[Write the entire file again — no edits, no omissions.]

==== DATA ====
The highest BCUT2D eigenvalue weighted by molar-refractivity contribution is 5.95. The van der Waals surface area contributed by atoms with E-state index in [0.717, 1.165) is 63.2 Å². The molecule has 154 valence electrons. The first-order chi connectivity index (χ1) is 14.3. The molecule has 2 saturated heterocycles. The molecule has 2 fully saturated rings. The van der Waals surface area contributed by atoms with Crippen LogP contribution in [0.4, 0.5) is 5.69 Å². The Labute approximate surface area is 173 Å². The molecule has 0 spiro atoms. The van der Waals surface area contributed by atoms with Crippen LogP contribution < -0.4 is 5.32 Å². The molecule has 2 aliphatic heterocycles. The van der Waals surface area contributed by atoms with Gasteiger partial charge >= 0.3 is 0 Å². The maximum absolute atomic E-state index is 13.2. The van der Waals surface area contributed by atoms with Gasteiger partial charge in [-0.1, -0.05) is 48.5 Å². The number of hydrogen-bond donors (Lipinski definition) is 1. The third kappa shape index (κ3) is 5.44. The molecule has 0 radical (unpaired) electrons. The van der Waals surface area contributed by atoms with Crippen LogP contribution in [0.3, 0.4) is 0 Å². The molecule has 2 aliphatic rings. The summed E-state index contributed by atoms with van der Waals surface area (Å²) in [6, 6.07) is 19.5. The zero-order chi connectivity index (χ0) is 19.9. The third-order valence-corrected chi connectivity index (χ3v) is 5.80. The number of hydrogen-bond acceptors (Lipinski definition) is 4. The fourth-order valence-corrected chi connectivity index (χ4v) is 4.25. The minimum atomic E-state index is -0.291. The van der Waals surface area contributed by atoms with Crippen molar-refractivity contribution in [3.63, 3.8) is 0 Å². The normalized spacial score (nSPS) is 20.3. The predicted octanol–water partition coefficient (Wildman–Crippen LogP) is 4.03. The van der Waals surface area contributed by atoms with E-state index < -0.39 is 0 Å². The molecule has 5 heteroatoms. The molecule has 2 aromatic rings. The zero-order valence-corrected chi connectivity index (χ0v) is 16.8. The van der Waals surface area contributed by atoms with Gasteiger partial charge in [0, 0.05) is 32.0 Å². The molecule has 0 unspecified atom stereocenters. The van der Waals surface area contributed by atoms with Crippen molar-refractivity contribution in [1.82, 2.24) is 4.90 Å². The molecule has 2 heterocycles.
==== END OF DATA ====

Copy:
The highest BCUT2D eigenvalue weighted by molar-refractivity contribution is 5.95. The van der Waals surface area contributed by atoms with E-state index in [0.717, 1.165) is 63.2 Å². The molecule has 154 valence electrons. The first-order chi connectivity index (χ1) is 14.3. The molecule has 2 saturated heterocycles. The molecule has 2 fully saturated rings. The van der Waals surface area contributed by atoms with Crippen LogP contribution in [0.4, 0.5) is 5.69 Å². The Labute approximate surface area is 173 Å². The molecule has 0 spiro atoms. The van der Waals surface area contributed by atoms with Crippen LogP contribution < -0.4 is 5.32 Å². The molecule has 2 aliphatic heterocycles. The van der Waals surface area contributed by atoms with Gasteiger partial charge >= 0.3 is 0 Å². The maximum absolute atomic E-state index is 13.2. The van der Waals surface area contributed by atoms with Gasteiger partial charge in [-0.1, -0.05) is 48.5 Å². The number of hydrogen-bond donors (Lipinski definition) is 1. The third kappa shape index (κ3) is 5.44. The molecule has 0 radical (unpaired) electrons. The van der Waals surface area contributed by atoms with Crippen LogP contribution in [0.3, 0.4) is 0 Å². The molecule has 2 aliphatic rings. The summed E-state index contributed by atoms with van der Waals surface area (Å²) in [6, 6.07) is 19.5. The zero-order chi connectivity index (χ0) is 19.9. The third-order valence-corrected chi connectivity index (χ3v) is 5.80. The number of hydrogen-bond acceptors (Lipinski definition) is 4. The fourth-order valence-corrected chi connectivity index (χ4v) is 4.25. The minimum atomic E-state index is -0.291. The van der Waals surface area contributed by atoms with Crippen molar-refractivity contribution in [3.63, 3.8) is 0 Å². The normalized spacial score (nSPS) is 20.3. The predicted octanol–water partition coefficient (Wildman–Crippen LogP) is 4.03. The van der Waals surface area contributed by atoms with E-state index < -0.39 is 0 Å². The molecule has 5 heteroatoms. The molecule has 2 aromatic rings. The zero-order valence-corrected chi connectivity index (χ0v) is 16.8. The van der Waals surface area contributed by atoms with Gasteiger partial charge in [0, 0.05) is 32.0 Å². The molecule has 0 unspecified atom stereocenters. The van der Waals surface area contributed by atoms with Crippen molar-refractivity contribution in [1.82, 2.24) is 4.90 Å². The molecule has 2 heterocycles.